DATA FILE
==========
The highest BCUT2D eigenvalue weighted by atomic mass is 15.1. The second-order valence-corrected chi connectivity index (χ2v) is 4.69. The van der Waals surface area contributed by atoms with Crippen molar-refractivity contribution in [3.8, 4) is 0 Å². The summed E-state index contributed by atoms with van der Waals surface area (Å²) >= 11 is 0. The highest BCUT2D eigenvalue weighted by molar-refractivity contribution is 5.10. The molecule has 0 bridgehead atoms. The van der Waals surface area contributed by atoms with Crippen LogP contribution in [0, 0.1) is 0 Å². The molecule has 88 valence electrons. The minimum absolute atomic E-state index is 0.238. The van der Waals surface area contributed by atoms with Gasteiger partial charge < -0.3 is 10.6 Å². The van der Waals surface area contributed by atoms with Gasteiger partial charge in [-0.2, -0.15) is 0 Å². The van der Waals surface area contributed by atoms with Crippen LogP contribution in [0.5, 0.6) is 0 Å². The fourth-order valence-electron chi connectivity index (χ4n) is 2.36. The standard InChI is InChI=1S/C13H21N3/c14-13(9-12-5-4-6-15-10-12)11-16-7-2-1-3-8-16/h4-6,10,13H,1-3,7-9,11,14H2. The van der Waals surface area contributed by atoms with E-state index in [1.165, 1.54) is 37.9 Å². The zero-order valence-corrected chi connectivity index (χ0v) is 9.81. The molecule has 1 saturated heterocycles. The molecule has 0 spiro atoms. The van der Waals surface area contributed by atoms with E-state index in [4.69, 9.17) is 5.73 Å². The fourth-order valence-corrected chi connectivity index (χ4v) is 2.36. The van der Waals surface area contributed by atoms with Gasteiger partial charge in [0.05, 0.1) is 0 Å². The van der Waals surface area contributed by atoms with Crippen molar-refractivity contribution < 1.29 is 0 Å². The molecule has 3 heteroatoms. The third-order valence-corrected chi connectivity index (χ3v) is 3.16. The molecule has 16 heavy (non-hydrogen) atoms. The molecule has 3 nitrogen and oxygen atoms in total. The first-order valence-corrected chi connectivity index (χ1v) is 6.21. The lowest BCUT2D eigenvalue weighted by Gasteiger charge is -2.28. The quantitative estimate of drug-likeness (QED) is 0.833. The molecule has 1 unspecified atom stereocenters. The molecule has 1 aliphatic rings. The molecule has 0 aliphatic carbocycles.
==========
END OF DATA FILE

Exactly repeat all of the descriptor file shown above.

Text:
The highest BCUT2D eigenvalue weighted by atomic mass is 15.1. The second-order valence-corrected chi connectivity index (χ2v) is 4.69. The van der Waals surface area contributed by atoms with Crippen molar-refractivity contribution in [3.8, 4) is 0 Å². The summed E-state index contributed by atoms with van der Waals surface area (Å²) >= 11 is 0. The highest BCUT2D eigenvalue weighted by molar-refractivity contribution is 5.10. The molecule has 0 bridgehead atoms. The van der Waals surface area contributed by atoms with Crippen LogP contribution in [0, 0.1) is 0 Å². The molecule has 88 valence electrons. The minimum absolute atomic E-state index is 0.238. The van der Waals surface area contributed by atoms with Gasteiger partial charge < -0.3 is 10.6 Å². The van der Waals surface area contributed by atoms with Gasteiger partial charge in [-0.2, -0.15) is 0 Å². The van der Waals surface area contributed by atoms with Crippen LogP contribution in [0.5, 0.6) is 0 Å². The fourth-order valence-electron chi connectivity index (χ4n) is 2.36. The standard InChI is InChI=1S/C13H21N3/c14-13(9-12-5-4-6-15-10-12)11-16-7-2-1-3-8-16/h4-6,10,13H,1-3,7-9,11,14H2. The van der Waals surface area contributed by atoms with E-state index in [1.165, 1.54) is 37.9 Å². The zero-order valence-corrected chi connectivity index (χ0v) is 9.81. The molecule has 1 saturated heterocycles. The molecule has 0 spiro atoms. The van der Waals surface area contributed by atoms with E-state index in [4.69, 9.17) is 5.73 Å². The fourth-order valence-corrected chi connectivity index (χ4v) is 2.36. The van der Waals surface area contributed by atoms with Gasteiger partial charge in [0.05, 0.1) is 0 Å². The van der Waals surface area contributed by atoms with Crippen molar-refractivity contribution < 1.29 is 0 Å². The molecule has 3 heteroatoms. The third-order valence-corrected chi connectivity index (χ3v) is 3.16. The molecule has 16 heavy (non-hydrogen) atoms. The molecule has 3 nitrogen and oxygen atoms in total. The first-order valence-corrected chi connectivity index (χ1v) is 6.21. The lowest BCUT2D eigenvalue weighted by Gasteiger charge is -2.28. The quantitative estimate of drug-likeness (QED) is 0.833. The molecule has 1 unspecified atom stereocenters. The molecule has 1 aliphatic rings. The molecule has 0 aliphatic carbocycles.